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Historic step of Karnataka HC towards Child Rights, allowed Shared Parenting for the welfare of minor Child

Family Separation affects children, Karnataka HC allows Shared Parenting
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Earlier this month, the Karnataka High Court while deciding the custody of the minor child, given emphasis on parental responsibility. The court also observed the transformation of custody and visitation rights into the responsibility of parents.

In a reamrkable judgement Division Bench Comprising Justice B. V. Nagarathna and Justice N. S. Sanjay Gowda, emphasising on parental responsibility said in the order that “A child is not an appendage of his parents“.

“Over a period of time, the concepts of custody and visitation rights have transformed themselves into the responsibility of parents towards children. A central theme of this transformation is the emphasis on parental responsibility which requires that the child should be treated as an individual having his or her own capabilities and limitations as well as independent opinions. A child is not an appendage of his parents.”, in the order.

In the case, the mother of the minor child (Master Aditya Rajiv Ratnam) filed a petition for the custody of the child under Sections 7 and 17 of the Guardians and Wards Act, 1890. The said petition was filed before the Family Court, Bengaluru in the year 2012. III Additional Principal Judge, on November 21, 2014 issued certain directions regarding visitation to the respondent father and awarded custody to the mother.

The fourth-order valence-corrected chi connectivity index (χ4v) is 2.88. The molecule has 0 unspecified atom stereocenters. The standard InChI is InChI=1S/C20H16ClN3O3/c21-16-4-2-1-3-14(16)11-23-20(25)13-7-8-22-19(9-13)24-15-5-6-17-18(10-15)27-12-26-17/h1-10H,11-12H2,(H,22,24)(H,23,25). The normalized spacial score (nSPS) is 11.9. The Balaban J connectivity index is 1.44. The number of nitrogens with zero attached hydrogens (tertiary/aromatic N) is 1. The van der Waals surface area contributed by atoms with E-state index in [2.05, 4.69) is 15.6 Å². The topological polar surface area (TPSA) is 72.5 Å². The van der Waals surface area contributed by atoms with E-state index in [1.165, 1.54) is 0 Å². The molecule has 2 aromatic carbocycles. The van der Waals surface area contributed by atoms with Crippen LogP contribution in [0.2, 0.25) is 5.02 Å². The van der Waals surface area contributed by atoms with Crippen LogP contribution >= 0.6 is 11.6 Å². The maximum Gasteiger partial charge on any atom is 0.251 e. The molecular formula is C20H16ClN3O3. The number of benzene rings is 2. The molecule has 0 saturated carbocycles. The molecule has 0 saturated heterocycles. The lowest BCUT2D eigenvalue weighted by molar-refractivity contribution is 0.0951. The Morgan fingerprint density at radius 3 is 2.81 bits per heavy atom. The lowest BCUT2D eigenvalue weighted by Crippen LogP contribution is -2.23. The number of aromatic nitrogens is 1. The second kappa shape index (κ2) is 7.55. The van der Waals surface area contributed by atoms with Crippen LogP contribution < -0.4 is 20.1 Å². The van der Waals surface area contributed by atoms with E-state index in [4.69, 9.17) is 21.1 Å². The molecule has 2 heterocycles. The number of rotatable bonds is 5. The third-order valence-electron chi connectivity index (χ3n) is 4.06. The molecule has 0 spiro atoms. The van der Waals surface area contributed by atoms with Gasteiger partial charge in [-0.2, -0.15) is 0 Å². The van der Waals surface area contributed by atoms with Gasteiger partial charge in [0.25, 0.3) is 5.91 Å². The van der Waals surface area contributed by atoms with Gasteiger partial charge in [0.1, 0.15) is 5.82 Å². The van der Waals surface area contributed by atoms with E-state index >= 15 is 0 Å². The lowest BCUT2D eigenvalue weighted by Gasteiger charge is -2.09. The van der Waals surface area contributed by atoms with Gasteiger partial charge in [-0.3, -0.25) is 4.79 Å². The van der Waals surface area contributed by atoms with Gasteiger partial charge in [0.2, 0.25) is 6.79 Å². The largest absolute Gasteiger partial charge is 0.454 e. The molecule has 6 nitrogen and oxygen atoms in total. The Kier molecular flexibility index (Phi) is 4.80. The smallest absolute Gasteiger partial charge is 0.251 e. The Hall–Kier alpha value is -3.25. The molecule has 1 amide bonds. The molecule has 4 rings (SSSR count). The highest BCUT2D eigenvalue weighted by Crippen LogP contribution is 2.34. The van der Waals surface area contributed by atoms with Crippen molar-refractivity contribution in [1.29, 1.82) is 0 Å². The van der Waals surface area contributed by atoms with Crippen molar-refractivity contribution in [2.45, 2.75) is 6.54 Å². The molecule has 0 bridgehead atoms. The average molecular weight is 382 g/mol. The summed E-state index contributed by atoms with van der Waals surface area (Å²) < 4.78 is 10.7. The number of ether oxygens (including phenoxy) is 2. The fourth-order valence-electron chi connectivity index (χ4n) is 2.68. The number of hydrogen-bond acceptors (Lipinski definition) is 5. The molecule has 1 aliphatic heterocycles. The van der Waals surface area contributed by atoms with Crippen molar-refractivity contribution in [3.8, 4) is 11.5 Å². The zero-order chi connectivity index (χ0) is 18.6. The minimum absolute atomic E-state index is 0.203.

Then both the parents preferred appeal, being aggrieved from the impugned judgement. The bench also noted that the family got mutual consented decree of divorce in August, 2020.

The bench pointed out the conflict between the husband and wife over custody.

“Whenever, the husband and wife seek to dissolve their marriage, the conflict over the custody of the child, particularly a minor child, assumes significance.”

The bench also pointed out that, the conflict sometimes “resulting in dilution of any settlement”.

“Whenever there is opposition by a party for giving custody of the child to another party and vice versa, the conflict can become extreme and aggravated sometimes resulting in dilution of any settlement that could be arrived at between the parties to seek dissolution of their marriage.”

The bench said that children are most affected one, in case of dissolution of marriage.

“One cannot underestimate the fact that in the case of separation of parents on account of dissolution of marriage by a decree of divorce, the children of the marriage are most affected physically, emotionally and their upbringing would take a beating.”

The bench said that, “Shared Parenting” is the emerging concept to resolve the conflict between parents, and it is in vogue at some overseas jurisdictions, while it is only handful cases in India.

The bench pointed out the need of love and affection of both parents for child development.

It is necessary to remind ourselves that a child requires both parents, the mother and the father in jointly bringing up the child which would have a holistic impact on the overall growth of the child.”

The bench then discussed about “joint responsibility” and their contribution to the development of the child.

“This is because both parents have a joint responsibility in bringing up their children as each parent would contribute in a unique way to the mental, physical and emotional/psychological development of the child. Hence, whenever there is a separation between the parents, shared parenting would mean that the joint responsibility would continue subject to certain arrangements being put in place.”